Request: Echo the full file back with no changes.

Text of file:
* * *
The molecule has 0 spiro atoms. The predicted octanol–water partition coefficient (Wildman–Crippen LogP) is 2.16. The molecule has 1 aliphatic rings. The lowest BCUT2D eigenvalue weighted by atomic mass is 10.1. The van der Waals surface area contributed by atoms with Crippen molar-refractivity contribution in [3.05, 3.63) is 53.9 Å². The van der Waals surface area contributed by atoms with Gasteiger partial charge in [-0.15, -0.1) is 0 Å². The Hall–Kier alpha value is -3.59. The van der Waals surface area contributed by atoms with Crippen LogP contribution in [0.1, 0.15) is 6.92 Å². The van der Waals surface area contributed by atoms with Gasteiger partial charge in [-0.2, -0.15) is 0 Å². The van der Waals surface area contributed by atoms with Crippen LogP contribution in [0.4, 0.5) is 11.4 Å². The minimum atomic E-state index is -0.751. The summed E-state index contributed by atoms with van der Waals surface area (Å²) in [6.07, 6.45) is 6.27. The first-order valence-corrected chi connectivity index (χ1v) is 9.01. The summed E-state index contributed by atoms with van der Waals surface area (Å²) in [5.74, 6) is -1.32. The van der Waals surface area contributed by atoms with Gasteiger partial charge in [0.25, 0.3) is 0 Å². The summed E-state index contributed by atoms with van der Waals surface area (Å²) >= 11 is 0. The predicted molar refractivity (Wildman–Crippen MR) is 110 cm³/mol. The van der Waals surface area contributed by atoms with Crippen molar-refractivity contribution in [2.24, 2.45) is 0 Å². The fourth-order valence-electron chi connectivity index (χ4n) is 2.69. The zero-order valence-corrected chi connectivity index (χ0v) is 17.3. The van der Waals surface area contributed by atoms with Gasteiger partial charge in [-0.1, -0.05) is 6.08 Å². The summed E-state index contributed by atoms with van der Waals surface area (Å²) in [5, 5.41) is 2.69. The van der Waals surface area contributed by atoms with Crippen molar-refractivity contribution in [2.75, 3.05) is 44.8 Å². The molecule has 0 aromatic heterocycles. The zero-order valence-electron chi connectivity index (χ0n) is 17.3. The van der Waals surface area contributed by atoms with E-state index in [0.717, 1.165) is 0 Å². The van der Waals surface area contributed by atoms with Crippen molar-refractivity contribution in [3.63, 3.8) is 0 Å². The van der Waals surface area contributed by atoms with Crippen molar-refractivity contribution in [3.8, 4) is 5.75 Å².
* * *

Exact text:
The molecule has 0 spiro atoms. The predicted octanol–water partition coefficient (Wildman–Crippen LogP) is 2.16. The molecule has 1 aliphatic rings. The lowest BCUT2D eigenvalue weighted by atomic mass is 10.1. The van der Waals surface area contributed by atoms with Crippen molar-refractivity contribution in [3.05, 3.63) is 53.9 Å². The van der Waals surface area contributed by atoms with Gasteiger partial charge in [-0.15, -0.1) is 0 Å². The Hall–Kier alpha value is -3.59. The van der Waals surface area contributed by atoms with Crippen LogP contribution in [0.1, 0.15) is 6.92 Å². The van der Waals surface area contributed by atoms with Gasteiger partial charge in [-0.2, -0.15) is 0 Å². The van der Waals surface area contributed by atoms with Crippen LogP contribution in [0.4, 0.5) is 11.4 Å². The minimum atomic E-state index is -0.751. The summed E-state index contributed by atoms with van der Waals surface area (Å²) in [6.07, 6.45) is 6.27. The first-order valence-corrected chi connectivity index (χ1v) is 9.01. The summed E-state index contributed by atoms with van der Waals surface area (Å²) in [5.74, 6) is -1.32. The van der Waals surface area contributed by atoms with Gasteiger partial charge in [0.25, 0.3) is 0 Å². The summed E-state index contributed by atoms with van der Waals surface area (Å²) >= 11 is 0. The predicted molar refractivity (Wildman–Crippen MR) is 110 cm³/mol. The van der Waals surface area contributed by atoms with Crippen molar-refractivity contribution in [2.24, 2.45) is 0 Å². The fourth-order valence-electron chi connectivity index (χ4n) is 2.69. The zero-order valence-corrected chi connectivity index (χ0v) is 17.3. The van der Waals surface area contributed by atoms with Gasteiger partial charge in [-0.1, -0.05) is 6.08 Å². The summed E-state index contributed by atoms with van der Waals surface area (Å²) in [5, 5.41) is 2.69. The van der Waals surface area contributed by atoms with Crippen molar-refractivity contribution in [2.75, 3.05) is 44.8 Å². The molecule has 0 aromatic heterocycles. The zero-order valence-electron chi connectivity index (χ0n) is 17.3. The van der Waals surface area contributed by atoms with E-state index in [0.717, 1.165) is 0 Å². The van der Waals surface area contributed by atoms with Crippen molar-refractivity contribution in [3.63, 3.8) is 0 Å². The van der Waals surface area contributed by atoms with Crippen molar-refractivity contribution in [3.8, 4) is 5.75 Å².